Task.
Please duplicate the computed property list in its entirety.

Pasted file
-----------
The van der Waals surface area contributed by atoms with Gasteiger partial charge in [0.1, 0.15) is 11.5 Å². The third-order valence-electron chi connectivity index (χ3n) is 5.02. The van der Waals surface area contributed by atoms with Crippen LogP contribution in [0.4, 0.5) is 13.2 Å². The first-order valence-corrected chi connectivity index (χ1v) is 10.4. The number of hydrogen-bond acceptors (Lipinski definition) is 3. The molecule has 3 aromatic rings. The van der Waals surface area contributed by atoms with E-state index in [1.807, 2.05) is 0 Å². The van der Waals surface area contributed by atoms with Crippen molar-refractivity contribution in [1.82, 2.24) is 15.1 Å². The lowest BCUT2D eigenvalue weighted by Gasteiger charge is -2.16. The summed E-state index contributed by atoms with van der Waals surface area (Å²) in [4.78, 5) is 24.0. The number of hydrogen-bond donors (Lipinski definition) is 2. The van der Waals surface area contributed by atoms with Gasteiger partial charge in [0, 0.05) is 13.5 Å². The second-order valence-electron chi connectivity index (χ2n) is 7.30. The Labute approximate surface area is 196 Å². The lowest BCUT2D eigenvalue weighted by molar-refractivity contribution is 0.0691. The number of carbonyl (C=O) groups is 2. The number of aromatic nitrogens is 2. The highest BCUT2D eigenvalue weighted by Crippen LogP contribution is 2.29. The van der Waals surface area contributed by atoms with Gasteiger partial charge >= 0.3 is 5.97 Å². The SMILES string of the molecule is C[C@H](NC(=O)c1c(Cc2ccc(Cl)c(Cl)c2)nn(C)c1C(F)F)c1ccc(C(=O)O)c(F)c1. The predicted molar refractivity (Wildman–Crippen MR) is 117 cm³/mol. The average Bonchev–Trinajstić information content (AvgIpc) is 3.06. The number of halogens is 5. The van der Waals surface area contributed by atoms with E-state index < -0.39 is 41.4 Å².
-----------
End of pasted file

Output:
The van der Waals surface area contributed by atoms with Gasteiger partial charge in [0.1, 0.15) is 11.5 Å². The third-order valence-electron chi connectivity index (χ3n) is 5.02. The van der Waals surface area contributed by atoms with Crippen LogP contribution in [0.4, 0.5) is 13.2 Å². The first-order valence-corrected chi connectivity index (χ1v) is 10.4. The number of hydrogen-bond acceptors (Lipinski definition) is 3. The molecule has 3 aromatic rings. The van der Waals surface area contributed by atoms with E-state index in [1.807, 2.05) is 0 Å². The van der Waals surface area contributed by atoms with Crippen molar-refractivity contribution in [1.82, 2.24) is 15.1 Å². The lowest BCUT2D eigenvalue weighted by Gasteiger charge is -2.16. The summed E-state index contributed by atoms with van der Waals surface area (Å²) in [4.78, 5) is 24.0. The number of hydrogen-bond donors (Lipinski definition) is 2. The van der Waals surface area contributed by atoms with Gasteiger partial charge in [0, 0.05) is 13.5 Å². The second-order valence-electron chi connectivity index (χ2n) is 7.30. The Labute approximate surface area is 196 Å². The lowest BCUT2D eigenvalue weighted by molar-refractivity contribution is 0.0691. The number of carbonyl (C=O) groups is 2. The number of aromatic nitrogens is 2. The highest BCUT2D eigenvalue weighted by Crippen LogP contribution is 2.29. The van der Waals surface area contributed by atoms with Gasteiger partial charge >= 0.3 is 5.97 Å². The SMILES string of the molecule is C[C@H](NC(=O)c1c(Cc2ccc(Cl)c(Cl)c2)nn(C)c1C(F)F)c1ccc(C(=O)O)c(F)c1. The predicted molar refractivity (Wildman–Crippen MR) is 117 cm³/mol. The average Bonchev–Trinajstić information content (AvgIpc) is 3.06. The number of halogens is 5. The van der Waals surface area contributed by atoms with E-state index < -0.39 is 41.4 Å².